I wrote this post while on vacation in an effort to use this down time to catch up on earnings results that I missed during the very busy second quarter earning season. This post was written on August 18.
After the market close on Wednesday, August 8, Nectar Therapeutics (NKTR) reported earnings of $5.33 a share for the second quarter of 2018. That matched Wall Street projections. The huge jump in earnings from the 39 cents a share loss in the second quarter of 2017 was a result of Nektar’s billion dollar up front payment in April from Bristol-Myers (BMY). That drove revenue to $1.09 billion in the quarter from $34.6 million in the second quarter of 2017. Revenue from product sales, however, fell 62.6% to $5.9 million in the quarter, down from $15.7 million in the second quarter of 2017.
In past quarters when Nektar has missed on earnings or revenue, I’ve argued that neither were terribly important for a development stage biotechnology company. The product pipeline and developments on those products are what counts. And I’m going to argue the same thing this quarter even on the huge jump in revenue and earnings.
News from the product pipeline has been very solid recently. The company announced in July that the U.S. Food and Drug Administration has accepted NKTR-181, the company’s new non-addictive opioid painkiller for review with an expected deadline of May 28, 2019. Nektar’s new drug application for NKTR-181 is supported by 25 studies in 2,234 subjects and includes a 600-patient efficacy study in patients with low-back pain, a 630-patient 52-week safety study in patients with non-cancer pain, and two studies of human abuse potential. In my opinion the question isn’t whether the FDA will approve the drug–it will–but whether it might attach any conditions to the label that might slow adoption of the painkiller.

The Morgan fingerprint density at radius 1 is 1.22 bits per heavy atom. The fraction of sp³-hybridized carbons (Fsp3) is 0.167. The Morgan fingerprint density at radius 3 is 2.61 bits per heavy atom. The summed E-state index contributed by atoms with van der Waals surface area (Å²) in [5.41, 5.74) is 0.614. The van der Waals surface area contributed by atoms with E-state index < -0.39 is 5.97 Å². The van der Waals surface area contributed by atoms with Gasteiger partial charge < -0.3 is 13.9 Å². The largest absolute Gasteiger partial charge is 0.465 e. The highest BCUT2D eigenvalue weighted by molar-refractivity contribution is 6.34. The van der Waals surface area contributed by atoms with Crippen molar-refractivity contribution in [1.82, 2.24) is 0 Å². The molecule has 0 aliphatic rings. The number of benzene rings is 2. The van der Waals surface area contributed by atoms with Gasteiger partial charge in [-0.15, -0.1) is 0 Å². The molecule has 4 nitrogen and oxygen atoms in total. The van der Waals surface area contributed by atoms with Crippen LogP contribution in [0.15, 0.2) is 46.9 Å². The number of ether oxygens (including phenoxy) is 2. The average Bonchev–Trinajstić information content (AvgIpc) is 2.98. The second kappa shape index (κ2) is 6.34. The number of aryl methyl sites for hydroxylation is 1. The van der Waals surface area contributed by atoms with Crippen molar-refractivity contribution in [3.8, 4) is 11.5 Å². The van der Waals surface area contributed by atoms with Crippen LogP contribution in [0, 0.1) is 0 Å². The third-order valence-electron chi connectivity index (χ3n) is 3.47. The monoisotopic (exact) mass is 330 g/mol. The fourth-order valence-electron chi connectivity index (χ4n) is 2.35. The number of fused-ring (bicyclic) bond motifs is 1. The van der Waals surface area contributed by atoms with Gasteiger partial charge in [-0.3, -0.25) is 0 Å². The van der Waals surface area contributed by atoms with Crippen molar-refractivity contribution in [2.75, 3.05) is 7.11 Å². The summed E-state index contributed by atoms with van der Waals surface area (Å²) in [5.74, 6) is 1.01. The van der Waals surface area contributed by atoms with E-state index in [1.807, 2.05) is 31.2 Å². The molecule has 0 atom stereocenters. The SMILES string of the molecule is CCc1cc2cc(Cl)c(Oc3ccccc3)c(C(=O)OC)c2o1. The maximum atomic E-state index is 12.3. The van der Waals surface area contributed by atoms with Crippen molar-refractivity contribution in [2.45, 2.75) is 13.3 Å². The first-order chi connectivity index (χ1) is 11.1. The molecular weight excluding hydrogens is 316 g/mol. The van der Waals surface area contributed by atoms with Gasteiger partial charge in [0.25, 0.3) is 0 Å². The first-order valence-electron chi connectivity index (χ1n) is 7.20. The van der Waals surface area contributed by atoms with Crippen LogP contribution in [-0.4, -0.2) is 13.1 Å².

In addition in June Nektar presented positive (but not knock-out positive) data from a Phase II study evaluating NKTR-214 in combination with Opdivo in the treatment of melanoma, renal cell carcinoma, and urothelial cancer. Nektar and Brist0l-Myers are planning a phase III study in melanoma in the third quarter of 2018. In May Nektar began a phase Ib study of NKTR-358 in patients with the autoimmune disease lupus.
I own shares of Nektar Therapeutics in my Jubak Picks Portfolio. The shares are up 60% since I added them to the portfolio on November 13, 2017. I also own Nektar options, the January 18, 2019 call options with a strike price of $60 (NKTR190118C00060000) , in my Volatility Portfolio where they are down 8% since I added them to this portfolio on June 6, 2018.
Shares of Nektar were up 6.09% on Thursday, August 9, on the news.
I’m going to keep the shares in the Jubak Picks Portfolio and leave the target price at $130 a share. The options are about to move into the money and I anticipate that they will move gradually higher through the expiration date–supposing that we don’t get some big risk-off market event.
I own Nektar shares and options in my personal portfolios.